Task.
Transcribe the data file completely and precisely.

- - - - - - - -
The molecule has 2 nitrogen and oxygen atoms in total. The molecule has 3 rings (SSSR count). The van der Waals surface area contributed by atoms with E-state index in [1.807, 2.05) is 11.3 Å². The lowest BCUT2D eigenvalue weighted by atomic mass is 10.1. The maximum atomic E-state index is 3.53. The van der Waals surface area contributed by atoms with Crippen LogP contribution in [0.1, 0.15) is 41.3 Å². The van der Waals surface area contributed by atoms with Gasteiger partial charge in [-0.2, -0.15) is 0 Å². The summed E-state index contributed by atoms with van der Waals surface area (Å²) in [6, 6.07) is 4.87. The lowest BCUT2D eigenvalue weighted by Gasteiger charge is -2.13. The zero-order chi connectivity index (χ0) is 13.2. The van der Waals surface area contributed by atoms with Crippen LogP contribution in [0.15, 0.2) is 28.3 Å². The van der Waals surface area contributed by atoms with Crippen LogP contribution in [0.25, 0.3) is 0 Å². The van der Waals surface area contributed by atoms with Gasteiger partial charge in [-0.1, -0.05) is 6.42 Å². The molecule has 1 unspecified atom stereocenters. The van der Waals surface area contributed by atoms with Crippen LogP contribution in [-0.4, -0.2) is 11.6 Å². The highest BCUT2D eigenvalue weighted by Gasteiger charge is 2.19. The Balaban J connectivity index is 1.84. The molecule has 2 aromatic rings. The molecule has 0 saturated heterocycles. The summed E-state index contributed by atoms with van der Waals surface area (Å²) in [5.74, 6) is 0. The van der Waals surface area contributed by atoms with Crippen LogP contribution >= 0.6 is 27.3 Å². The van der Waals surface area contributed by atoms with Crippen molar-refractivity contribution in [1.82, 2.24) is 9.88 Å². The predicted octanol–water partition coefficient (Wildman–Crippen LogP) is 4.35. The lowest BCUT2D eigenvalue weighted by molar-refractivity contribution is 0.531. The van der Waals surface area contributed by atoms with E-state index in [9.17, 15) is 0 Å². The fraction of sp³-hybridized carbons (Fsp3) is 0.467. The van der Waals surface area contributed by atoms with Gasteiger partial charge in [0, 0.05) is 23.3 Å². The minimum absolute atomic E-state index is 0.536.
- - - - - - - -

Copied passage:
The molecule has 2 nitrogen and oxygen atoms in total. The molecule has 3 rings (SSSR count). The van der Waals surface area contributed by atoms with E-state index in [1.807, 2.05) is 11.3 Å². The lowest BCUT2D eigenvalue weighted by atomic mass is 10.1. The maximum atomic E-state index is 3.53. The van der Waals surface area contributed by atoms with Crippen LogP contribution in [0.1, 0.15) is 41.3 Å². The van der Waals surface area contributed by atoms with Gasteiger partial charge in [-0.2, -0.15) is 0 Å². The summed E-state index contributed by atoms with van der Waals surface area (Å²) in [6, 6.07) is 4.87. The lowest BCUT2D eigenvalue weighted by Gasteiger charge is -2.13. The zero-order chi connectivity index (χ0) is 13.2. The van der Waals surface area contributed by atoms with Crippen LogP contribution in [0.15, 0.2) is 28.3 Å². The van der Waals surface area contributed by atoms with Crippen LogP contribution in [0.25, 0.3) is 0 Å². The van der Waals surface area contributed by atoms with Gasteiger partial charge in [-0.1, -0.05) is 6.42 Å². The molecule has 1 unspecified atom stereocenters. The van der Waals surface area contributed by atoms with Crippen LogP contribution in [-0.4, -0.2) is 11.6 Å². The highest BCUT2D eigenvalue weighted by Gasteiger charge is 2.19. The Balaban J connectivity index is 1.84. The molecule has 2 aromatic rings. The molecule has 0 saturated heterocycles. The summed E-state index contributed by atoms with van der Waals surface area (Å²) in [5.74, 6) is 0. The van der Waals surface area contributed by atoms with Crippen LogP contribution >= 0.6 is 27.3 Å². The van der Waals surface area contributed by atoms with Crippen molar-refractivity contribution in [1.82, 2.24) is 9.88 Å². The predicted octanol–water partition coefficient (Wildman–Crippen LogP) is 4.35. The lowest BCUT2D eigenvalue weighted by molar-refractivity contribution is 0.531. The van der Waals surface area contributed by atoms with E-state index in [9.17, 15) is 0 Å². The fraction of sp³-hybridized carbons (Fsp3) is 0.467. The van der Waals surface area contributed by atoms with Gasteiger partial charge in [0, 0.05) is 23.3 Å². The minimum absolute atomic E-state index is 0.536.